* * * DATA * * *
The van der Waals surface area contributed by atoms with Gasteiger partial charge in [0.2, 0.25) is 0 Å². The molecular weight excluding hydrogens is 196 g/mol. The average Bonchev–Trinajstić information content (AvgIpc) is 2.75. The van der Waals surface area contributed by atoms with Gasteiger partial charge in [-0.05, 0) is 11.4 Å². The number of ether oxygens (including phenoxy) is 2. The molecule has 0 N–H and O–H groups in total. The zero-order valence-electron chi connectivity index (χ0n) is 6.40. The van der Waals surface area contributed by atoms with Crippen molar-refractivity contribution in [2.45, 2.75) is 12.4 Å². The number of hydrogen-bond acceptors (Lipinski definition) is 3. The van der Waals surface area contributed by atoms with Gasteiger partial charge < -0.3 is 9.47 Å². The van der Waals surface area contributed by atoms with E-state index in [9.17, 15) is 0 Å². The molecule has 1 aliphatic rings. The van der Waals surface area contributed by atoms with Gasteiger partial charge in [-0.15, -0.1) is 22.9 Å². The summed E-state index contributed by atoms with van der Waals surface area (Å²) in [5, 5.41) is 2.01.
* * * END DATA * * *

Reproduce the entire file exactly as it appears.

The van der Waals surface area contributed by atoms with Gasteiger partial charge in [0.2, 0.25) is 0 Å². The molecular weight excluding hydrogens is 196 g/mol. The average Bonchev–Trinajstić information content (AvgIpc) is 2.75. The van der Waals surface area contributed by atoms with Gasteiger partial charge in [-0.05, 0) is 11.4 Å². The number of ether oxygens (including phenoxy) is 2. The molecule has 0 N–H and O–H groups in total. The zero-order valence-electron chi connectivity index (χ0n) is 6.40. The van der Waals surface area contributed by atoms with Crippen molar-refractivity contribution in [2.45, 2.75) is 12.4 Å². The number of hydrogen-bond acceptors (Lipinski definition) is 3. The van der Waals surface area contributed by atoms with Gasteiger partial charge < -0.3 is 9.47 Å². The van der Waals surface area contributed by atoms with E-state index in [9.17, 15) is 0 Å². The molecule has 1 aliphatic rings. The van der Waals surface area contributed by atoms with Gasteiger partial charge in [-0.15, -0.1) is 22.9 Å². The summed E-state index contributed by atoms with van der Waals surface area (Å²) in [5, 5.41) is 2.01.